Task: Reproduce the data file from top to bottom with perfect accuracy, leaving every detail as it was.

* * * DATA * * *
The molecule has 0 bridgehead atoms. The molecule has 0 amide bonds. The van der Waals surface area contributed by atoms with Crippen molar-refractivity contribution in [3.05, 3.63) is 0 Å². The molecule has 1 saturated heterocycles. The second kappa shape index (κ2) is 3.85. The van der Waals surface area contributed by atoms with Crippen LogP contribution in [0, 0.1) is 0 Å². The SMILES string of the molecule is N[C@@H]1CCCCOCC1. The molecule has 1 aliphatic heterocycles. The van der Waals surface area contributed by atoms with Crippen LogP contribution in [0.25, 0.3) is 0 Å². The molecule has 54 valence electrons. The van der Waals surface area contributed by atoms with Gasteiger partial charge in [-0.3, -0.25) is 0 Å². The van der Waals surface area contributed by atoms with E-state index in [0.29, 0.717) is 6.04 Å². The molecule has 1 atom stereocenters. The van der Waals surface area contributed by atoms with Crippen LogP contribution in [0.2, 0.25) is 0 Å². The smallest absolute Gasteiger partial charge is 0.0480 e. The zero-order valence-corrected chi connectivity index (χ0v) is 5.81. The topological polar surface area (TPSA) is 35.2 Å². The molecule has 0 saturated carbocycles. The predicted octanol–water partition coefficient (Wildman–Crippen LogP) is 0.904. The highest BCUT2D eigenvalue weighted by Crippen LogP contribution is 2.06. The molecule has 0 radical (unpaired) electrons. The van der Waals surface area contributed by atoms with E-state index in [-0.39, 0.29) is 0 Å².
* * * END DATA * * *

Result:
The molecule has 0 bridgehead atoms. The molecule has 0 amide bonds. The van der Waals surface area contributed by atoms with Crippen molar-refractivity contribution in [3.05, 3.63) is 0 Å². The molecule has 1 saturated heterocycles. The second kappa shape index (κ2) is 3.85. The van der Waals surface area contributed by atoms with Crippen LogP contribution in [0, 0.1) is 0 Å². The SMILES string of the molecule is N[C@@H]1CCCCOCC1. The molecule has 1 aliphatic heterocycles. The van der Waals surface area contributed by atoms with Crippen LogP contribution in [0.25, 0.3) is 0 Å². The molecule has 54 valence electrons. The van der Waals surface area contributed by atoms with Gasteiger partial charge in [-0.3, -0.25) is 0 Å². The van der Waals surface area contributed by atoms with E-state index in [0.29, 0.717) is 6.04 Å². The molecule has 1 atom stereocenters. The van der Waals surface area contributed by atoms with Crippen LogP contribution in [0.2, 0.25) is 0 Å². The smallest absolute Gasteiger partial charge is 0.0480 e. The zero-order valence-corrected chi connectivity index (χ0v) is 5.81. The topological polar surface area (TPSA) is 35.2 Å². The molecule has 0 saturated carbocycles. The predicted octanol–water partition coefficient (Wildman–Crippen LogP) is 0.904. The highest BCUT2D eigenvalue weighted by Crippen LogP contribution is 2.06. The molecule has 0 radical (unpaired) electrons. The van der Waals surface area contributed by atoms with E-state index in [-0.39, 0.29) is 0 Å².